If you suffer from chronic diarrhea associated with your IBS, you will know the symptoms already - loose stools, urgency, abdominal pain, wind and bloating to name but a few.
Does this sound familiar to you?
The worst thing about all this is that they can occur at any time, but sudden runs after eating or in the mornings are the most common.
If you find your symptoms are occurring at night, the diagnosis should be reconsidered as this is really very unusual and other conditions such as colitis should be considered.
In this section, I will discuss diarrhea, the diet that may help your and other IBS-D treatment that can improve your symptoms.
When you look at the various chronic diarrhea causes you have to consider whether this is true liquid stool or not.
It can be confirmed by measuring the weight of your stools, but this is rarely done due to the inconvenience and unpleasant nature of doing it.
Your IBS-D is diagnosed by the symptoms you experience and length of your illness. To clarify this, it is classified by the Rome Criteria.
This is a combination of abdominal pain or colon pain associated with chronic diarrhea for 3 months or at least recurring over this time. Sudden onset after eating or in the mornings is common, but at night these features are rare.
Investigations are not always necessary, although the amount of investigation really depends on your age, your history and the diarrhea that you have.
If you are over 50 years of age with new onset of symptoms or have a young family history of bowel cancer, it would be wise to have further investigations.
If you have symptoms that are related to your period, you may need to be investigated for endometriosis.
If your stools are black these will also need investigating as black diarrhea normally indicates bleeding from the upper gut.
Green and yellow diarrhea may be due to infection, although it can indicate a disease process in the small bowel.
Symptoms can also sometimes occur in an adrenal problem known as Addison's disease where low steroid or cortisol levels can be a problem. Blood tests should highlight this if an issue.
Chronic diarrhea is defined in various ways, but most of my patients define their symptoms as going to the toilet to open their bowels too frequently and/or producing loose to watery stools.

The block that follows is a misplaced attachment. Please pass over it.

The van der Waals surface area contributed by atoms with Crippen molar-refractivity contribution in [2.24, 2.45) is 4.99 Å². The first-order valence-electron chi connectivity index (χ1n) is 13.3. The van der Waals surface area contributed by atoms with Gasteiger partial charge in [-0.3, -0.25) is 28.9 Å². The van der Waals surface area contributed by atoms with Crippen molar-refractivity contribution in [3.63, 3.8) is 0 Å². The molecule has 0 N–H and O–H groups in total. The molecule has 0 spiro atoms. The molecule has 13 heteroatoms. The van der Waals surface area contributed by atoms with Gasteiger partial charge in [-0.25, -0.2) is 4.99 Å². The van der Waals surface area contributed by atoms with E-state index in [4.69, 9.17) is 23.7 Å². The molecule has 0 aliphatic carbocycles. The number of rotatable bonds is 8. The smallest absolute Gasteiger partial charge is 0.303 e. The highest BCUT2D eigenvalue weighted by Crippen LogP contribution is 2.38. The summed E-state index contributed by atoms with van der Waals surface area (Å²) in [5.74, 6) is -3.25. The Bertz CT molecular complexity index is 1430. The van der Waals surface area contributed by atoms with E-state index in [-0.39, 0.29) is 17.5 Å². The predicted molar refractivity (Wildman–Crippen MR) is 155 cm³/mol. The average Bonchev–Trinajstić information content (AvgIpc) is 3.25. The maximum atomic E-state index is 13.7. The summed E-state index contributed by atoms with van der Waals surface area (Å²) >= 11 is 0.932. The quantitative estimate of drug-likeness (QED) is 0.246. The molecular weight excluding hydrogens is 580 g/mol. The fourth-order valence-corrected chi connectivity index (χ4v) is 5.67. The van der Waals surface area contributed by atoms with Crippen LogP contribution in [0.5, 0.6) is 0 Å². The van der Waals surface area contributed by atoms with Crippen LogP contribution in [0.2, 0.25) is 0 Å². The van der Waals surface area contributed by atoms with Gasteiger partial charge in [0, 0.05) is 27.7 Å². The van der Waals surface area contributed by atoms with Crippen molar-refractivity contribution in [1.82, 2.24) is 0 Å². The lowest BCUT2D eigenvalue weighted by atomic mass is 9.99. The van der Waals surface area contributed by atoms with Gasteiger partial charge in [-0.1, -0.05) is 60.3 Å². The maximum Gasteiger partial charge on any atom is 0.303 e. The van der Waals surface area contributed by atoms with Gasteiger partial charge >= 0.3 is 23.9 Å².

Now for the technical stuff! As mentioned earlier, if you ask a doctor what it is they will define the condition by the stool weight of all things!
diagnosis is made if the stool weight is greater than 250g a day,
although as mentioned earlier, in practice this is rarely confirmed as
most people really don’t want to go weighing stools.
Chronic diarrhea in IBS is usually less than this as, whilst going to the toilet is frequent, the amount passed is often small in comparison to the urgency symptoms that most sufferers experience.
I’m sure you recognize the need to get to the toilet urgently, but only to pass small amounts from the effort. That’s not to say that its all over very quickly, oh no it usually means sitting there sometimes for hours because the urge remains.
No one knows the cause of your symptoms, but it is likely to be multifactorial including influences such as foods, infections, environment, stress, lifestyle and maybe genetics too as sometimes you do see an increase in some families.
Your treatment needs to be both effective and simple. Whilst drugs or “antidiarrheals” such as loperamide (Imodium), Codeine, Kaolin and Morphine, or more unusual treatments such as cholestyramine (Questran) and methylcellulose can be effective, most sufferers understandably don’t want to be taking drugs in the long term. However, they can be particularly effective in an acute attack.
So, what you need to know is ways of stopping symptoms in the longer term. By far the best way of dealing with this is through special diets.
The saying “you are what you eat” really does have some bearing in Irritable Bowel Syndrome. We all know that diet has an effect on Irritable Bowel Syndrome don’t we?
You probably know some foods that upset your chronic diarrhea already. Sudden symptoms after eating are well recognized by some sufferers.
Taking a good fluid intake to maintain hydration, avoiding complex carbohydrates, fats and dairy products can all be helpful in reducing symptoms.
A nutritionist or dietician can be very helpful when reviewing this, but you can also learn more about the right diet by going to the diet page.
Some people with IBS-D benefit from using colonic irrigation to cleanse their bowel. This is something that you have to try to see if it's useful for you, although there are anecdotal reports of benefit in Irritable Bowel Syndrome.
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